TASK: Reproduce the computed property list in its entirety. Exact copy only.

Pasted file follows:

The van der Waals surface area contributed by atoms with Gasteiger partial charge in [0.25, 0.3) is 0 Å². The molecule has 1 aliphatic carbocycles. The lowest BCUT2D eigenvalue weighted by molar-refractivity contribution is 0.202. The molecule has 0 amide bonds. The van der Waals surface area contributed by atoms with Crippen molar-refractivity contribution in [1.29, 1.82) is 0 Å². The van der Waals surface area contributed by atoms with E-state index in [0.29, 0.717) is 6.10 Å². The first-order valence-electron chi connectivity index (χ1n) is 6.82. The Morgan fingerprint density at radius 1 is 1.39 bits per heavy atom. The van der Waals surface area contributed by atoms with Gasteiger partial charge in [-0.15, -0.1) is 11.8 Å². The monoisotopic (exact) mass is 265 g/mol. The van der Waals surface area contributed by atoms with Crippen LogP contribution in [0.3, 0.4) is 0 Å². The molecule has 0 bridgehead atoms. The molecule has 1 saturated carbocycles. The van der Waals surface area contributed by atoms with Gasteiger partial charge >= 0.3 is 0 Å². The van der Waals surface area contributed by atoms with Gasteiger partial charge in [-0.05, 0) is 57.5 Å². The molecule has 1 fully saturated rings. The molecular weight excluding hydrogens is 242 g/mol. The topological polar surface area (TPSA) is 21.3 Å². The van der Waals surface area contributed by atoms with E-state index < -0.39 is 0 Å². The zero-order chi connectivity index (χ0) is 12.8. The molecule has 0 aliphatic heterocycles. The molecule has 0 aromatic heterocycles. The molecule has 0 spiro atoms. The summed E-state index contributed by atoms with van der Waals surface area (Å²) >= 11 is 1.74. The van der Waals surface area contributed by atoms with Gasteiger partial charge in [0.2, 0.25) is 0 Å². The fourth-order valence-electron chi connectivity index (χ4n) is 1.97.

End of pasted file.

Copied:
The van der Waals surface area contributed by atoms with Gasteiger partial charge in [0.25, 0.3) is 0 Å². The molecule has 1 aliphatic carbocycles. The lowest BCUT2D eigenvalue weighted by molar-refractivity contribution is 0.202. The molecule has 0 amide bonds. The van der Waals surface area contributed by atoms with Crippen molar-refractivity contribution in [1.29, 1.82) is 0 Å². The van der Waals surface area contributed by atoms with E-state index in [0.29, 0.717) is 6.10 Å². The first-order valence-electron chi connectivity index (χ1n) is 6.82. The Morgan fingerprint density at radius 1 is 1.39 bits per heavy atom. The van der Waals surface area contributed by atoms with Gasteiger partial charge in [-0.15, -0.1) is 11.8 Å². The monoisotopic (exact) mass is 265 g/mol. The van der Waals surface area contributed by atoms with Crippen LogP contribution in [0.3, 0.4) is 0 Å². The molecule has 0 bridgehead atoms. The molecule has 1 saturated carbocycles. The van der Waals surface area contributed by atoms with Gasteiger partial charge >= 0.3 is 0 Å². The van der Waals surface area contributed by atoms with Gasteiger partial charge in [-0.05, 0) is 57.5 Å². The molecule has 1 fully saturated rings. The molecular weight excluding hydrogens is 242 g/mol. The topological polar surface area (TPSA) is 21.3 Å². The van der Waals surface area contributed by atoms with E-state index < -0.39 is 0 Å². The zero-order chi connectivity index (χ0) is 12.8. The molecule has 0 aliphatic heterocycles. The molecule has 0 aromatic heterocycles. The molecule has 0 spiro atoms. The summed E-state index contributed by atoms with van der Waals surface area (Å²) >= 11 is 1.74. The van der Waals surface area contributed by atoms with Gasteiger partial charge in [0.2, 0.25) is 0 Å². The fourth-order valence-electron chi connectivity index (χ4n) is 1.97.